BWW Review: GELSEY KIRKLAND BALLET Experiments with an Illusionary Reality
The talented Gelsey Kirkland Ballet tackled Michael Chernov's daring new ballet, Stealing Time, this past Friday night at their modern waterfront theatre in DUMBO, Brooklyn. Set to hauntingly percussive compositions by Kurt Weill, Stealing Time explored love, desire and the inescapability of time with a penchant for the dramatic, adapted and inspired by themes from Tennessee Williams' Camino Real.
The ballet began with the reveal of a celestial transcendent reality, spotlighting the central trio, Who, Venus, and Algae, our tragic hero tormented by his own elusive desires and magnificently performed by Erez Ben-Zion Milatin. In both stature and natural talent, Milatin is reminiscent of a young Baryshnikov, conveying incredible meaning with each rapid set of fouettés and every punctuated gesture that brimmed with poetic angst and yearning. As the ballet progressed, the trio's dynamic became solidified through Chernov and Akop Akopian's specific movement vocabulary; Venus (a confident Dawn Gierling-Milatin) is Algae's wife whose heart is broken from his betrayal and Who (petite powerhouse Nina Yoshida) is the physical materialization of Algae's own shortcomings. As the three danced together and rotated into different pairings, their distinct chemistries came to life. Through an intricate series of lifts and a strikingly sensual assisted promenade, Venus and Algae showcased undying trust and commitment to one another, despite Algae's shortcomings. In addition, the fiery spark Yoshida brought into the mix helped to cast a light on the heartbreaking finality that time has over us all.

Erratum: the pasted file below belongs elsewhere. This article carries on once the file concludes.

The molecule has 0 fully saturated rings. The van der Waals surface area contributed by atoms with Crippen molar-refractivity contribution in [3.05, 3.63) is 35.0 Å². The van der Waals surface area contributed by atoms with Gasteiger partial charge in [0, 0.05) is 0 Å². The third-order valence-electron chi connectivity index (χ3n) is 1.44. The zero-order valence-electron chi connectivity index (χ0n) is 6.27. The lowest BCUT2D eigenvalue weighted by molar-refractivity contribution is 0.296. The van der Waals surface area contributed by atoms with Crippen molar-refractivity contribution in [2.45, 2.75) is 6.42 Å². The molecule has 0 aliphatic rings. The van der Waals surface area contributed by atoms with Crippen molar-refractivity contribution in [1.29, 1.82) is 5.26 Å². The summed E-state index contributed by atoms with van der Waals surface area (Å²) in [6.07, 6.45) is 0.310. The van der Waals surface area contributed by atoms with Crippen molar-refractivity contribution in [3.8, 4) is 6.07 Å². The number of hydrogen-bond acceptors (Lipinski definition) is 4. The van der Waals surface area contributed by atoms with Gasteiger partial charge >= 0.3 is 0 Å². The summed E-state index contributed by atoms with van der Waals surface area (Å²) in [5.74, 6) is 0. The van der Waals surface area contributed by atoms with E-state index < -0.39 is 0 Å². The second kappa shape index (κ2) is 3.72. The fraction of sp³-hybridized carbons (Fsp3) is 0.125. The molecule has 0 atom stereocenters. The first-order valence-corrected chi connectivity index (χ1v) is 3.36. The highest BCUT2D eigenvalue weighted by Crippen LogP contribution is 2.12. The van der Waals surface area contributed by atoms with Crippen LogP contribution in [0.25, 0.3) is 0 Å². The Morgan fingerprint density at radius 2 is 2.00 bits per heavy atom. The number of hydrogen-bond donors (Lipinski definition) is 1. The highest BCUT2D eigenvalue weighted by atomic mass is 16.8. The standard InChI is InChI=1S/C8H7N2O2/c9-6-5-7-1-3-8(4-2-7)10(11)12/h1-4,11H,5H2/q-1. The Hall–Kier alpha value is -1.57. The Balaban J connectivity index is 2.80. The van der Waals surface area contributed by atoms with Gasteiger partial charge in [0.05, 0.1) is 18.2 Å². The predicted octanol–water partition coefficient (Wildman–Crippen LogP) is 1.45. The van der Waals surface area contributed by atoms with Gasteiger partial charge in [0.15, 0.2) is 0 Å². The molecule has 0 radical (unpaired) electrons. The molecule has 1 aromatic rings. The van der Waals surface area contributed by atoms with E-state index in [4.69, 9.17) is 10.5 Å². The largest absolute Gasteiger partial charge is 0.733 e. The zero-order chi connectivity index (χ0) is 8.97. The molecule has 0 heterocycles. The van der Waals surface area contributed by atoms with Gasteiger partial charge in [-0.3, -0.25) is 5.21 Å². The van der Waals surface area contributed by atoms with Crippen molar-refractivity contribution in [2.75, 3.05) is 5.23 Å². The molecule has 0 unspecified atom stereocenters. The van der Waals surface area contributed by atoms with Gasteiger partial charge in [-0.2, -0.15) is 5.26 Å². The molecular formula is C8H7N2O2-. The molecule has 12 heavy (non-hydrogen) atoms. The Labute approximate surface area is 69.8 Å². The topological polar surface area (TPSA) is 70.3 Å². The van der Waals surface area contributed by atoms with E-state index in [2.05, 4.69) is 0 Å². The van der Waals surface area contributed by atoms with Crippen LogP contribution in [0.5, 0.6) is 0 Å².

The corps de ballet remained a valiant anchor during the entire ballet, owning the stage by executing complicated partner work with ease, which helped to create layers of nuance and further Algae's own state of trauma. Twirling into a dizzying frenzy, often with continuous pirouettes and spirals, the dancers remained precise and clean, despite minor slip-ups in synchronicity and timing.
The use of dramatic props and cinematic sound and light effects, though helping to create a distinct environment, often distracted from the magnificent skill of the dancers and the exciting and complicated choreography. Though the visuals were arresting, sometimes less is more in this context and would've given audience members a chance to tap more powerfully into their imaginations.
In the end, true love prevailed and Venus' devotion saved Algae from himself. It is a testament to the maturity and discipline of the Gelsey Kirkland Ballet to showcase such versatility and mastery of technique. It's a guarantee that we'll be seeing wonderful things from this troupe of dancers for years to come.
Photo Credit: Travis Magee